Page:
But the principles behind the Creed are universal because they are largely abstractions. As such, they do not tell us anything about the society that actually attracts the immigrants, nor do they tell us anything about the people whose culture fostered the Creed. This is generally as far as civic nationalists are willing to go. Either out of political expediency or for fear of being condemned as racists for merely stating that this nation has an historic demographic; upon whose culture the societal scaffolding of our nation was built, and thus laid the foundations of a Creed by which all men can live.

The “crucible in which all the new types are melted into one,” said Teddy Roosevelt, “was shaped from 1776 to 1789, and our nationality was definitely fixed in all its essentials by the men of Washington’s day.” These “essentials” are derived from the historic Anglo-Protestant, Middle American core of the nation, in whose culture we find the British traditions of law, justice, and limits upon government power, the English language, a legacy of European art, literature, philosophy, and music, Protestant moralism, and an ethic of self-control, self-reliance, and self-assertion.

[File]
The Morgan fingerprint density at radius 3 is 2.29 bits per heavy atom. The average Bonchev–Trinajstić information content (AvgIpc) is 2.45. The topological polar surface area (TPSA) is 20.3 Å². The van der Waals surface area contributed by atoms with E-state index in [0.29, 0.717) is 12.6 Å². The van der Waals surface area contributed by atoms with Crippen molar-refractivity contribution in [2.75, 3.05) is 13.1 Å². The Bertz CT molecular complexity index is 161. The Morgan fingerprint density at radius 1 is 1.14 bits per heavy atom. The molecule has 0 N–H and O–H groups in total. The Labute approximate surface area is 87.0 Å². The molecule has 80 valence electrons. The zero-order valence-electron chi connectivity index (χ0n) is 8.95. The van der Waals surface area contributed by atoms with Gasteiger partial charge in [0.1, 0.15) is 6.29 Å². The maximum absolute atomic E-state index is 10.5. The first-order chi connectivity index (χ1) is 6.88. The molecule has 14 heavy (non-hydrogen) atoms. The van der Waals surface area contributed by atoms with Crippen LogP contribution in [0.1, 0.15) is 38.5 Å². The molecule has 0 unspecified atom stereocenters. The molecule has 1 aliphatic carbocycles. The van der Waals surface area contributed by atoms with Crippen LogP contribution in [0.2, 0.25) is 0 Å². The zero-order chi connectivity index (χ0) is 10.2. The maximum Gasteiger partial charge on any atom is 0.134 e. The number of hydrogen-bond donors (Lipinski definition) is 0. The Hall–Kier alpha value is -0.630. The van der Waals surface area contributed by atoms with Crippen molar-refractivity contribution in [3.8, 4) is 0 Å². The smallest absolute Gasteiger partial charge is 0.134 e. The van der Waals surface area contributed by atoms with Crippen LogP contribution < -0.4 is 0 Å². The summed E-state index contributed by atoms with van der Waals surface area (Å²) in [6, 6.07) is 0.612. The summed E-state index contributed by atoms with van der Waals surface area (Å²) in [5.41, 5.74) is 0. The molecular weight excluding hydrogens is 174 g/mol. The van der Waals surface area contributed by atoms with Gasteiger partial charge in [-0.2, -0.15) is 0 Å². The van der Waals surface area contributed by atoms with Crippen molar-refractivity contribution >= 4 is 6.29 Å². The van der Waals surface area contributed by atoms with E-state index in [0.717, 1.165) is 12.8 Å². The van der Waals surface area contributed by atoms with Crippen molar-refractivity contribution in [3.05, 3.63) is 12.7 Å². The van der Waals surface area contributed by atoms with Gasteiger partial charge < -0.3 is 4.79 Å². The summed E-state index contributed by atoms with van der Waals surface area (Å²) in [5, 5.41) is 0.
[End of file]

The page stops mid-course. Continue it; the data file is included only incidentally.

In the Anglo tradition, Americans will find their customs, prayers, precepts, and political ideas; the bicameral legislature, the division of government powers, a legislative committee system, and so on. In the Protestant tradition, Americans find responsiveness of government to the people, their work ethic, individualism, a zeal for religious and cultural restoration, and a deep skepticism of centralized state power.

What the Multiculturalists Can Teach Us
The Creed did not appear spontaneously, it is the product of the culture of this nation’s historic Anglo-Protestant demographic. Millions of immigrants and their children attained prosperity in America because they Americanized and adopted Anglo-Protestant culture. There is no question that this is precisely what historically has been the case, and we can find affirmation in the words of the critics of Americanization.

Will Kymlicka, a multicultural theorist, argued in 1995 that before the 1960s, immigrants “were expected to shed their distinctive heritage and assimilate entirely to existing cultural norms.” This process of Americanization Kymlicka grudgingly labeled the “Anglo-conformity model.” “Anglo-conformity” is on target, and it is precisely this process that has benefitted both the nation and the immigrants who have embraced it. Moreover, there are two implicit truths in Kymlicka’s words: America was never a multicultural society, and Americanization was in full effect until the 1960s.

How effective? Prior to waves of sustained immigration from Latin America after the 1960s, the United States was a land of 200 million people virtually all speaking English.